Federal Emergency Management Agency (FEMA).
We (FEMA) give notice that we will devolve major management responsibility of the Public Assistance Program in small disasters to interested States with demonstrated capability beginning on or after the date this notice is published. Interested Indian Tribal Governments, which are acting as their own Grantee, are also invited to participate in this program. We award Public Assistance grants, which supplement community assets in the recovery of State, tribal, local and certain eligible private non-profit infrastructure when the President declares an emergency or major disaster. The change in the program management does not constitute a change to the process by which assistance is provided nor does it constitute a change in benefits under the law or regulation.
This notice is effective July 13, 2001. We invite comments on this initiative, particularly on the criteria for State selection. Comments received by September 11, 2001 will be considered when making future program revisions.Start Further Info
FOR FURTHER INFORMATION CONTACT:
James A. Walke, P.E., Public Assistance Branch Chief, Federal Emergency Management Agency, Washington DC 20472, 202-646-2751 (phone), 202-646-3304 (fax), or James.Walke@fema.gov (e-mail).End Further Info End Preamble Start Supplemental Information
The Robert T. Stafford Disaster Relief and Emergency Assistance Act, 42 U.S.C. 5121, provides for the award of grants to assist in the repair and reconstruction of community infrastructure. In April 2000, we convened a task force of FEMA and State officials to explore the option of allowing capable States to manage the Public Assistance Program in small disasters. The purpose of this initiative is to streamline disaster operations and enhance States' program capabilities. This initiative does not change eligibility requirements or the amount of assistance available. Small disasters are those with sufficient severity and magnitude to warrant a major disaster declaration by the President, but are limited in scope and size as defined by the following: statewide infrastructure damage is less than $2 per capita; or, total estimated infrastructure damage is less than $15 million; or, categories of work are limited to debris removal and emergency protective measures; or, the Public Assistance operation is within a State's capability to manage (varies by State). The task force developed a concept of operations, a sample operational agreement, a list of FEMA and State roles and responsibilities, and a list of frequently asked questions to guide program implementation.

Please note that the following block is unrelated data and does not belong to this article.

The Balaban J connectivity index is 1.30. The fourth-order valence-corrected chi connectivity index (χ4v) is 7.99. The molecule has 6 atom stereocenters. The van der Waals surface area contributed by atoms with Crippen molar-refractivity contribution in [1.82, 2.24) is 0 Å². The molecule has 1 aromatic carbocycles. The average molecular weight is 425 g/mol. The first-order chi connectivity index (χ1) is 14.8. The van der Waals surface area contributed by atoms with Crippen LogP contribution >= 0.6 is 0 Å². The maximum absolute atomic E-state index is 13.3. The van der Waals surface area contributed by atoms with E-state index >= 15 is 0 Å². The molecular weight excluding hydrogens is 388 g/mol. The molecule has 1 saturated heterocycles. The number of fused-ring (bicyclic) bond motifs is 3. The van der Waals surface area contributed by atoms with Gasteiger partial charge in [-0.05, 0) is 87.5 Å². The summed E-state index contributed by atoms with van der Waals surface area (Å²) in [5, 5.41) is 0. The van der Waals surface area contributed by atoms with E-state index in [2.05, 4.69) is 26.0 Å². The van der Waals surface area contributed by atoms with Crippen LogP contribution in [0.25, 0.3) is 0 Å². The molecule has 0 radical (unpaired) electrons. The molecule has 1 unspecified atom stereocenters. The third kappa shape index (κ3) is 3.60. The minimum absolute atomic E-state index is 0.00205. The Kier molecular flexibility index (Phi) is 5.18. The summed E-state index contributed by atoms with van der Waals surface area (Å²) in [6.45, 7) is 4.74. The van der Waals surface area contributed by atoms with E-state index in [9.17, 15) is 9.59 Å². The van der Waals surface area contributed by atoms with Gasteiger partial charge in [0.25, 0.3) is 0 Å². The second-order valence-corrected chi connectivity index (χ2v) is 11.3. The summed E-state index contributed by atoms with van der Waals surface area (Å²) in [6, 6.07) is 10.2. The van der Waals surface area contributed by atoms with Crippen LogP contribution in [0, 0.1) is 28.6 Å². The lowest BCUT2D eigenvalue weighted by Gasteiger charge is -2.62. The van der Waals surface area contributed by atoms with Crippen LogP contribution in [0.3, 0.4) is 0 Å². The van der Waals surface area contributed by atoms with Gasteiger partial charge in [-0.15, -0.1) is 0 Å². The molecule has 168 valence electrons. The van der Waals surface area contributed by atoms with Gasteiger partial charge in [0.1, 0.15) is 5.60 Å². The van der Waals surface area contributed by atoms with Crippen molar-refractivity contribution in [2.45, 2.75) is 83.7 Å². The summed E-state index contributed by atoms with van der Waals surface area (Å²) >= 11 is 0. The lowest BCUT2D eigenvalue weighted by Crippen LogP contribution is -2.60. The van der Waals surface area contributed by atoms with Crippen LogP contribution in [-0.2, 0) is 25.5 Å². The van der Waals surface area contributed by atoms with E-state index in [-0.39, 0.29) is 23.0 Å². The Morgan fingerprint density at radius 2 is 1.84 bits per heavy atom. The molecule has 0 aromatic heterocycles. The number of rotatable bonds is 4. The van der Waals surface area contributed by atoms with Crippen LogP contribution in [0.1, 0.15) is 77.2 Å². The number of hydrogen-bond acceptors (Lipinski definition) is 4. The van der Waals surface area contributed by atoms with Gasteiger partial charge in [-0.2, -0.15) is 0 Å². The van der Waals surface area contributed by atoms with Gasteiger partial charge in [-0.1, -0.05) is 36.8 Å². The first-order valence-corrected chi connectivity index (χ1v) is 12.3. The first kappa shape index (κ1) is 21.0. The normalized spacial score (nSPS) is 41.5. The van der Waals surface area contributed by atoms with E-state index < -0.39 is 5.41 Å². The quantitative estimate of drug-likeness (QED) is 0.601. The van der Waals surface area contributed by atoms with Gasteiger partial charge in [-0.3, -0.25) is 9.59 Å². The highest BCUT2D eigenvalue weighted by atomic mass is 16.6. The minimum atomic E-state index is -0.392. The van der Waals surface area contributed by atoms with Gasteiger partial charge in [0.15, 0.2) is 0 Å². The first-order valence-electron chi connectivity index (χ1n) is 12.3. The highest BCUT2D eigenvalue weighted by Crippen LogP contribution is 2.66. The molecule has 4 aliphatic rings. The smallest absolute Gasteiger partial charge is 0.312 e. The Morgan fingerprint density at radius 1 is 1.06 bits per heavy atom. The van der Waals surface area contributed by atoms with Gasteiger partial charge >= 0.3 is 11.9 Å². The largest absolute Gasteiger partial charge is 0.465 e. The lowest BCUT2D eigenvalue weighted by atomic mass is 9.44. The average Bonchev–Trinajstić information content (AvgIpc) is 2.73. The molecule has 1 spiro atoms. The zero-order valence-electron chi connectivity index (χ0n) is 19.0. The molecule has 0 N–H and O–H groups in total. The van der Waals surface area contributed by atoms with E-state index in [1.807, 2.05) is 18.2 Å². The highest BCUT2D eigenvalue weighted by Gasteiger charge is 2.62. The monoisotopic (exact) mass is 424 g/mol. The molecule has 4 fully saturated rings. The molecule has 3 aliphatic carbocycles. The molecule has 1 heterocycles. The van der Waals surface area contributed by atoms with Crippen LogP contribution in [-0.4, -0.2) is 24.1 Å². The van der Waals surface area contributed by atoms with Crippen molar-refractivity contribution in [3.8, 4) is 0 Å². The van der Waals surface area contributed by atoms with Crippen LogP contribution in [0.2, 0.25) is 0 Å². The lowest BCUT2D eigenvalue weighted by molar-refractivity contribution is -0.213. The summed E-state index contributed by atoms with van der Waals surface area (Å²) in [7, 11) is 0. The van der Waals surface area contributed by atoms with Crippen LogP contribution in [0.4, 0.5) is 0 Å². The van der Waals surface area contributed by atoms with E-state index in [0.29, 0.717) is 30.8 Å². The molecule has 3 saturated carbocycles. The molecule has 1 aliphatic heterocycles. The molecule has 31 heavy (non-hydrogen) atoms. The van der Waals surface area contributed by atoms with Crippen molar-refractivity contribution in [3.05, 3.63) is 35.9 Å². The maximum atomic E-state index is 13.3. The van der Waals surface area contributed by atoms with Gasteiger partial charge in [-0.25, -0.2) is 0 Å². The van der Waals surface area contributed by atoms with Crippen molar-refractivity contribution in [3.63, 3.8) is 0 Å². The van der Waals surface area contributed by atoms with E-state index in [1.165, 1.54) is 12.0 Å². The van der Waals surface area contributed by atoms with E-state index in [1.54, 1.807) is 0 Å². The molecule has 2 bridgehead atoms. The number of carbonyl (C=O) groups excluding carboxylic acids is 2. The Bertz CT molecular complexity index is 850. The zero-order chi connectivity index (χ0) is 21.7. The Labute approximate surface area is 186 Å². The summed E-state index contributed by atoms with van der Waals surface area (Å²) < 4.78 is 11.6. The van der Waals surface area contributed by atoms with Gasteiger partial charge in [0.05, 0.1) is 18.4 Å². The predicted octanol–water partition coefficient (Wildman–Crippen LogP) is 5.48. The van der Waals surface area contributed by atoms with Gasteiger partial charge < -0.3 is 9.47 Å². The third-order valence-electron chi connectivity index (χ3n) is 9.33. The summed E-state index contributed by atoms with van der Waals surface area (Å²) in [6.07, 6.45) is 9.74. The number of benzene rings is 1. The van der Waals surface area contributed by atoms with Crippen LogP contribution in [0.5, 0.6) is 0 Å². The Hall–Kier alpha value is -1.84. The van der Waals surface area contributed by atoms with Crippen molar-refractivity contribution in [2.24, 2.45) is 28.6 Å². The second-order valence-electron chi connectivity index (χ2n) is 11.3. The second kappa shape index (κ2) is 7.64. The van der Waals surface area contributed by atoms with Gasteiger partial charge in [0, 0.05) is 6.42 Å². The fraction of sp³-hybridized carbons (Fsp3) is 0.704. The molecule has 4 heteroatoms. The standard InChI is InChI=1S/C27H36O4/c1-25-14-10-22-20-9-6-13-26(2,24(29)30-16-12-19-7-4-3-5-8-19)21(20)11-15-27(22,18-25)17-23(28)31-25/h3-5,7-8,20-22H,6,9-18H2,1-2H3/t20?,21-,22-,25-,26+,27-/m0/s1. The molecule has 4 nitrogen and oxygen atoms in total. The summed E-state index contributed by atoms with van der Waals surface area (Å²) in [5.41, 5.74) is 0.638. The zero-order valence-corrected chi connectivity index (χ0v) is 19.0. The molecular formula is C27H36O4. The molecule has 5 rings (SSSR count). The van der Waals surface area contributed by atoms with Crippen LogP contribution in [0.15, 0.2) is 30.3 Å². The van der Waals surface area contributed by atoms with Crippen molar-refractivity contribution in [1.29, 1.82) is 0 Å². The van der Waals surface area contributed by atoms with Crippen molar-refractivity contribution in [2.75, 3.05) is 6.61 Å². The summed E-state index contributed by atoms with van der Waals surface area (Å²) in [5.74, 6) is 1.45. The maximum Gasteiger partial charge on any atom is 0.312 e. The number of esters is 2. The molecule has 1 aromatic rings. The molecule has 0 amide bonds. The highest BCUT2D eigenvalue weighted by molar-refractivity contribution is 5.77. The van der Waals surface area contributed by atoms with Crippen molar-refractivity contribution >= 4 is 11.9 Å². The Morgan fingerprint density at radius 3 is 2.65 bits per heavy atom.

Participation in the State Management of Small Disasters program is voluntary. If a State is interested in managing a disaster, it must specify this in the Start Printed Page 36784Governor's request for a disaster declaration. FEMA will determine whether a State is capable of managing a disaster. Interested States should have recent Federal disaster experience, adequate staff, a current management plan, an adequate fiscal accounting system, the ability to meet deadlines for grant management activities, environmental knowledge and awareness, and a commitment to training. FEMA regional offices and States should work together before a disaster to determine capability and ensure that States meet selection criteria. When a State elects to manage the disaster and FEMA determines that the State is capable, FEMA and the affected State will enter into an operational agreement. The operational agreement defines the roles and responsibilities of the State and FEMA as well as the processes and procedures in effect under the agreement.
Under this initiative, a capable State provides staff to manage the Public Assistance Program operation, including project eligibility reviews, process control, and resource allocation on small disasters. We will provide a minimum number of FEMA staff to support the operation, which will include: Federal Coordinating Officer (FCO), Public Assistance Officer (PAO), Deputy PAO, data entry specialist, and environmental specialist. We will retain obligation authority, final approval of environmental and historic preservation reviews, and will help the State to the extent that the State requests such assistance. FEMA and the State will conduct on-going quality control checks of a sample of Project Worksheets to ensure accurate eligibility decisions, scopes of work, and cost estimates.
In July 2000, FEMA published a Federal Register Notice regarding the program and plans for a field test. Subsequently, the concept was pilot-tested in three selected disasters that were declared in November 2000 (FEMA-1344-DR-FL), January 2001 (FEMA-1347-DR-AZ), and February 2001 (FEMA-1349-DR-OK). A FEMA/State team evaluated the Public Assistance recovery operation in each of these disasters to determine the success of the pilot program. The teams found that the State Management of Small Disasters concept and its implementation in the field were successful and identified additional refinements before full program implementation. The teams cited the necessity of adhering to State selection criteria and providing training to State personnel as two important keys to the program's success.
Dated: July 6, 2001.
Lacy E. Suiter,
Assistant Director, Readiness, Response, and Recovery Directorate.
[FR Doc. 01-17533 Filed 7-12-01; 8:45 am]
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